This and so many other ads from the past, make me reflect on how often we’re given a call to action without ever bothering to look beyond the surface. The dish soap may be the best thing since sliced bread but consumers will rarely do their homework when they feel a TV spot has done it for them.
Back in 2000, the US Centers for Disease Control (CDC) studied the different types and levels of toxic chemicals found in people. They found seven different types of phthalates in all but found that everyone had a particular type called dibutyl phtalate (DBP). They also found that women between the ages of 20-40 had the highest levels of DBP in their systems. These are women in the critical child bearing years carrying serious levels of a chemical that is known to cause birth defects and reproductive disorders. While the CDC couldn’t say with 100% clarity (we’ve heard this before), they placed the blame on cosmetics and personal care products.
The FDA does not require manufacturers to list DBP in products and if you look closely at the ingredient labels you’ll find it popping up in hair sprays, gels, skin lotions, perfumes and deodorants. That’s not to say that all products contain DBP, but those that do often have alarming levels. One of the worst offenders is nail polish.
Nail polish is one of my weaknesses. I bare my toes a lot and like to have them polished. It’s been the hardest substance to kick. But when I think about the two-punch effect of doing your nails, it does raise flags. Not only are you coating on a couple of layers of DBP and most likely formaldehyde (the adhesive agent used to make it stick and not chip) which is a neurotoxin and carcinogen – check out the most recent incident report from hurricane Katrina victims who moved to temporary homes oozing with the stuff, but to remove it (in the same session) you’re soaking up acetone, toluene and whatever other ingredients are cut into the unlabelled salon dispensers.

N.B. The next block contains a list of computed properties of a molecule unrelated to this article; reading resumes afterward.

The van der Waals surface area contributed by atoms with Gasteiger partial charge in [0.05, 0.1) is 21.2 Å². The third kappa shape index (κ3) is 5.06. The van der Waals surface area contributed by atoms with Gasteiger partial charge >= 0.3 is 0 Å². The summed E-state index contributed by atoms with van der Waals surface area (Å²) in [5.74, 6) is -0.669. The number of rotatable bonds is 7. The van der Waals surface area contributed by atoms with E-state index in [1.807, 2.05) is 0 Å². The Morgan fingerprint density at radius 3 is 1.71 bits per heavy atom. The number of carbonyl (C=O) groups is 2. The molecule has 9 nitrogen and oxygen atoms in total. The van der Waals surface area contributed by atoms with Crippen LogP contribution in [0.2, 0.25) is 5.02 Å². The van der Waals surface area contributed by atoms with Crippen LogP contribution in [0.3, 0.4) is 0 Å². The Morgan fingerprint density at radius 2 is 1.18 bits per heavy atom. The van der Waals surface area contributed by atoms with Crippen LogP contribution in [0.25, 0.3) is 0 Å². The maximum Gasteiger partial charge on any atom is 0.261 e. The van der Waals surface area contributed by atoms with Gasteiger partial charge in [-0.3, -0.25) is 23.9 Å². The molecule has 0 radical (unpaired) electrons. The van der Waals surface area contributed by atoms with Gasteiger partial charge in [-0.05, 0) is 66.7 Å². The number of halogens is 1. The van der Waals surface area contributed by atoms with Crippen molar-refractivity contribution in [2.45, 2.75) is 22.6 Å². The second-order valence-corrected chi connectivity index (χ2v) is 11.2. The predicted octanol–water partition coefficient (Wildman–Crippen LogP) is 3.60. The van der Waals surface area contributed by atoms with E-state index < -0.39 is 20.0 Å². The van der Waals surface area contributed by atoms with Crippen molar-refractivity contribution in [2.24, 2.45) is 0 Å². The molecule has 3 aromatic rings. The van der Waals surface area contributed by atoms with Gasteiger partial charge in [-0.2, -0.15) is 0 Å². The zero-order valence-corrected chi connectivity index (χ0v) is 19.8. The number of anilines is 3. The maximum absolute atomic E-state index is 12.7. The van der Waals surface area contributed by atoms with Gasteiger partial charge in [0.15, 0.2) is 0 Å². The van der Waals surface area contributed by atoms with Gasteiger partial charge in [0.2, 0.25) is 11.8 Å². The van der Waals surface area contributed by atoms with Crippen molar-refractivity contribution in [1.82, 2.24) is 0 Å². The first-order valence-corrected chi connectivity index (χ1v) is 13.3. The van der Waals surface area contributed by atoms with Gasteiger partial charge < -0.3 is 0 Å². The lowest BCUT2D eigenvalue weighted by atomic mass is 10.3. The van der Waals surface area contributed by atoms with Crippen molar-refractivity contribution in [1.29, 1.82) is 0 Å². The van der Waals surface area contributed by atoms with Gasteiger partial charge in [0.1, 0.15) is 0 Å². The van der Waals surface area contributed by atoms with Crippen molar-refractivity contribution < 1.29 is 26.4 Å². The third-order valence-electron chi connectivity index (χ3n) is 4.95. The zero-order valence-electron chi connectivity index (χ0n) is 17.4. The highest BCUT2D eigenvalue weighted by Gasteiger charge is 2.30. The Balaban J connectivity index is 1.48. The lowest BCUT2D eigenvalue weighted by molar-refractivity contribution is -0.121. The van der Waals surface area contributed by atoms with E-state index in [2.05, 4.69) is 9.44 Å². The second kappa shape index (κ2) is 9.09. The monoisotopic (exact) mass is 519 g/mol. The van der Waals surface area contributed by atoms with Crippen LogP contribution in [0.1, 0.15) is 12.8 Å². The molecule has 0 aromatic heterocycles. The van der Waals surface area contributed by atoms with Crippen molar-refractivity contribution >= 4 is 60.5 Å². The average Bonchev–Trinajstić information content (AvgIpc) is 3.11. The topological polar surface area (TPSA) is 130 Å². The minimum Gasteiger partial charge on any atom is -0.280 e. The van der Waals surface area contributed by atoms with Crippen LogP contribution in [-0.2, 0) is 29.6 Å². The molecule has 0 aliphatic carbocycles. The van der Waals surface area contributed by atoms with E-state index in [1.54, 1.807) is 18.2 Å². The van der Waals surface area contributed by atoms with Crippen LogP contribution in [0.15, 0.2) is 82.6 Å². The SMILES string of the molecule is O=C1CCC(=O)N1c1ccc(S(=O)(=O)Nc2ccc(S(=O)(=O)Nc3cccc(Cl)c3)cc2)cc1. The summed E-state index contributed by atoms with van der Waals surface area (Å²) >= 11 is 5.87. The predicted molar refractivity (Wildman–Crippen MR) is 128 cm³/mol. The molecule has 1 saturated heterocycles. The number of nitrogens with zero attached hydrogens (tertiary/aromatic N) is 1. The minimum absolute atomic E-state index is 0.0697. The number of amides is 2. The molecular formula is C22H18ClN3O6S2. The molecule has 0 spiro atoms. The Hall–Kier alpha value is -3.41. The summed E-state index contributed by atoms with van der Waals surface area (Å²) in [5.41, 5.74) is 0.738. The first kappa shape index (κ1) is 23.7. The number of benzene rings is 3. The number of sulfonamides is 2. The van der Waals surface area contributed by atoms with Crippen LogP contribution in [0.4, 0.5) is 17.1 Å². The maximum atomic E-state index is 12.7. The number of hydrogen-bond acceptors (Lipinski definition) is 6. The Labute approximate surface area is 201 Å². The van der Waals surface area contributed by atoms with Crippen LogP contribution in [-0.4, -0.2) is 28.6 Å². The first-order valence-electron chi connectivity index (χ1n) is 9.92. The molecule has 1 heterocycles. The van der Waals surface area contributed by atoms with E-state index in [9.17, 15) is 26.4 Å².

There is hope…
Check the bottles. Some major brands are starting to sell nail polish that does not contain DBP or formaldehyde. Some of the fast drying formulas appear to be free of the worst offending toxins. The safest bet is to go with water based colours if you can deal with the temporary nature of it. Suncoat is a Canadian brand. I’ve tried a light shade (French Pink) to test the product and found it worked well. I have yet to delve into the deeper colours for fear that it’s just not worth having bad colour over no colour.
I recently bought some PiggyPaint for my daughter (Forever Fancy) and I can confirm that it is completely safe and a ton of fun. At the Green Living show here in Toronto I took pictures of a Styrofoam plate they had displayed showing how normal nail polish literally burnt holes through the plate while the water-based piggy paint acted like a simple coat of colour – isn’t that what we buy into?
Natural removers use ingredients like corn alcohol and aloe vera extract. It’s effective and leaves you feeling so much better.
In the thick of my detox I went completely natural and used almond oil a few times a day. My nails were never pinker, healthier and stronger. Remember, anything and everything we put on our hair, skin and nails is absorbed into the blood stream.
Read the labels!